A massive methane leak from a gas storage facility in southern California has been making headlines recently. But Porter Ranch isn’t the only place methane is leaking. There are millions of plugged and abandoned oil and gas wells in the U.S. and recent studies show some of them are leaking small, but measurable, quantities of methane. Wyoming Public Radio’s Stephanie Joyce reports for Inside Energy.
On the surface, North Dakota doesn’t seem like a state full of risk-takers. It’s conservative, faith and family-oriented. Yet many people here are constantly making big bets on how much money they’re going to make next year, or whether they’re going to have a job in a few months. That’s because the state economy is dominated by commodities -- raw goods like crude oil, cattle or wheat. And commodity prices have tanked. As Inside Energy’s Emily Guerin reports, small towns have a front row seat to the downturn.
Legislators have been talking about reforming health care in the state for at least 25 years. Access to health care providers is difficult, finding affordable health care is a challenge, and so after another Medicaid Expansion defeat the legislature’s Health and Labor committee spent the summer trying to find ways to improve health care in the state without spending much money. Wyoming Public Radio’s Bob Beck reports that committee members tried to be creative, but it’s unclear if their efforts will have an impact.
Yellowstone Biologists are winning the war against invasive Lake Trout, and bringing back native Yellowstone Cutthroat. Penny Preston went out on the Lake to watch the gill netting boats that are killing the invasives. She recently found the fisheries biologist in Mammoth to discuss the results.
Next Thursday in Fort Washakie on the Wind River Indian Reservation, tribal and non-tribal community members will gather together to talk about escalating racial tensions in the area. The U.S. Justice Department offered to sponsor the meetings following the shooting of two Northern Arapaho men by a white man last summer in Riverton. The forums are part of a four-part curriculum intended to build toward a set of practical goals that the community can agree on. Sergio Maldonado is the Northern Arapaho Tribal Liaison for Governor Mead…and a committee member working on the forums. I sat down with him on the evening of the second meeting to talk about his own ideas for how racial tensions could be eased in the state’s reservation border towns.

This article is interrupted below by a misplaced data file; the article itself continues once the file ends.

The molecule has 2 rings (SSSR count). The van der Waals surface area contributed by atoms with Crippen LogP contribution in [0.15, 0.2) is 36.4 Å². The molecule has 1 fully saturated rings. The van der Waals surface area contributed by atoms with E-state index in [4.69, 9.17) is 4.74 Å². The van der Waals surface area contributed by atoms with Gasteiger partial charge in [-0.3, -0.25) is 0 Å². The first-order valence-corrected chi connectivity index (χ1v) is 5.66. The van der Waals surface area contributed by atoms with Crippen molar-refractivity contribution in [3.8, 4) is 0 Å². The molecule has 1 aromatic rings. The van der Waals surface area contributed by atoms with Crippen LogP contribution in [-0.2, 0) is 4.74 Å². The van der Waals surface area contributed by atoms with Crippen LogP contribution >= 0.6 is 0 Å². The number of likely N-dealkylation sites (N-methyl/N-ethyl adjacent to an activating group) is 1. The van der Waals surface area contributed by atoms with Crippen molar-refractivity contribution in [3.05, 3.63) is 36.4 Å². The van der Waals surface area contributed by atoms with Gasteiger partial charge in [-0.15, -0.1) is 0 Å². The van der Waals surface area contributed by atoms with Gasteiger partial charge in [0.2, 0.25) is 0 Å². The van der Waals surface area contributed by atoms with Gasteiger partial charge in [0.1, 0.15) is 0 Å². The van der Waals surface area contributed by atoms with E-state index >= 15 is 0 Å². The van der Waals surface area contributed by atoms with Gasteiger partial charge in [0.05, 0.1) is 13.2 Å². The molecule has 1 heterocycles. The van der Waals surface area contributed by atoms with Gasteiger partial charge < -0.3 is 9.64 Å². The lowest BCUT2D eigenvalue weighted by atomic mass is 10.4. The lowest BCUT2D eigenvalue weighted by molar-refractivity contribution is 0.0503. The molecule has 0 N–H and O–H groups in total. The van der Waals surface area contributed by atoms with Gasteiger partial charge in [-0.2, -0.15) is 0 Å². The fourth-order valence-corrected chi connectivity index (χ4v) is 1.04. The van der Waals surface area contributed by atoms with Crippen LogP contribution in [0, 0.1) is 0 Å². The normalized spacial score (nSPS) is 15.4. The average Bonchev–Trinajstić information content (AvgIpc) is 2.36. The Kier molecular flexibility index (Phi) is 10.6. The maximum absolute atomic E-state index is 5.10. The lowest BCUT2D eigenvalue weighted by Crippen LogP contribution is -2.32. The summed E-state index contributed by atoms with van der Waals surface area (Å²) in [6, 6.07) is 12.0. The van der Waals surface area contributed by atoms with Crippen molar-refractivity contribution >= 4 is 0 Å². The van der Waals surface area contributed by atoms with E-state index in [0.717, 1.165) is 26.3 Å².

Last month, communities across Wyoming spent one 24-hour period attempting to count their population of homeless people. It’s called the “point-in-time count,” and it’s mandated by the feds, who use it to track the country's homeless population and divvy up funding. But some homeless advocates say the count is probably off. As Wyoming Public Radio’s Miles Bryan reports, if a homeless person has somewhere to stay during the ONE NIGHT of the count, they AREN’T counted as homeless.
Wyoming basketball legend Kenny Sailors died last week at the age of 95. He was widely credited with creating and developing the modern day jump shot and was the first to use it as a pro basketball player. But what should not be missed is that he was one of the great players of his time.
Around 12-thousand years ago, hunter gatherers began to settle in one place and farm the land. It’s widely thought to be the first time the human population began to grow at a faster rate. However, a recent study published in the scientific journal PNAS is challenging that idea. Harvard Astrophysicist Jibran Zahid was the head author of the paper. Co-authors Professor Robert Kelly and Eric Robinson from the University of Wyoming looked at radio carbon dates to determine population size of hunter gatherer communities in Wyoming and Colorado. Wyoming Public Radio’s Caroline Ballard sat down with the two archaeologists.
Laramie artist Tara Pappas is well known for colorful, whimsical art that looks like it’s lifted from the pages of a story book or fairy tale. Pappas is also an elementary school art teacher…and as she tells Wyoming Public Radio’s Micah Schweizer, it was her students who inspired her to get back to work as a studio artist.